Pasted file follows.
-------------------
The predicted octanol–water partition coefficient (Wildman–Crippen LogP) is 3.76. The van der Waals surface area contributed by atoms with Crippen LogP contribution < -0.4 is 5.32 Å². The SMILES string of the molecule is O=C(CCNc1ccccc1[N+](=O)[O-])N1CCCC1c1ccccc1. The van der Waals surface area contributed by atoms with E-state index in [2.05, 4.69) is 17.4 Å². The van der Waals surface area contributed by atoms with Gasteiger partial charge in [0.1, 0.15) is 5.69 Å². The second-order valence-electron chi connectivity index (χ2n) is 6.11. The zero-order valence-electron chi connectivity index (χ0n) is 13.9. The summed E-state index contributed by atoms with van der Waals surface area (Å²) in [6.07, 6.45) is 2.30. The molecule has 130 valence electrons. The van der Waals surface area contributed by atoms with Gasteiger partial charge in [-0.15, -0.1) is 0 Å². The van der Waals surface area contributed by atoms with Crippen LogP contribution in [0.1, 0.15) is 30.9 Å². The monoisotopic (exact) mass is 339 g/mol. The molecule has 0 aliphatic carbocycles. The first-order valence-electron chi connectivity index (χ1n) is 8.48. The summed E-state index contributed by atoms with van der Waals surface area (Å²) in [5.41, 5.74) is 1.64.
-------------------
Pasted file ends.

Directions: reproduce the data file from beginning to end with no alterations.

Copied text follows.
The predicted octanol–water partition coefficient (Wildman–Crippen LogP) is 3.76. The van der Waals surface area contributed by atoms with Crippen LogP contribution < -0.4 is 5.32 Å². The SMILES string of the molecule is O=C(CCNc1ccccc1[N+](=O)[O-])N1CCCC1c1ccccc1. The van der Waals surface area contributed by atoms with E-state index in [2.05, 4.69) is 17.4 Å². The van der Waals surface area contributed by atoms with Gasteiger partial charge in [0.1, 0.15) is 5.69 Å². The second-order valence-electron chi connectivity index (χ2n) is 6.11. The zero-order valence-electron chi connectivity index (χ0n) is 13.9. The summed E-state index contributed by atoms with van der Waals surface area (Å²) in [6.07, 6.45) is 2.30. The molecule has 130 valence electrons. The van der Waals surface area contributed by atoms with Gasteiger partial charge in [-0.15, -0.1) is 0 Å². The van der Waals surface area contributed by atoms with Crippen LogP contribution in [0.1, 0.15) is 30.9 Å². The monoisotopic (exact) mass is 339 g/mol. The molecule has 0 aliphatic carbocycles. The first-order valence-electron chi connectivity index (χ1n) is 8.48. The summed E-state index contributed by atoms with van der Waals surface area (Å²) in [5.41, 5.74) is 1.64.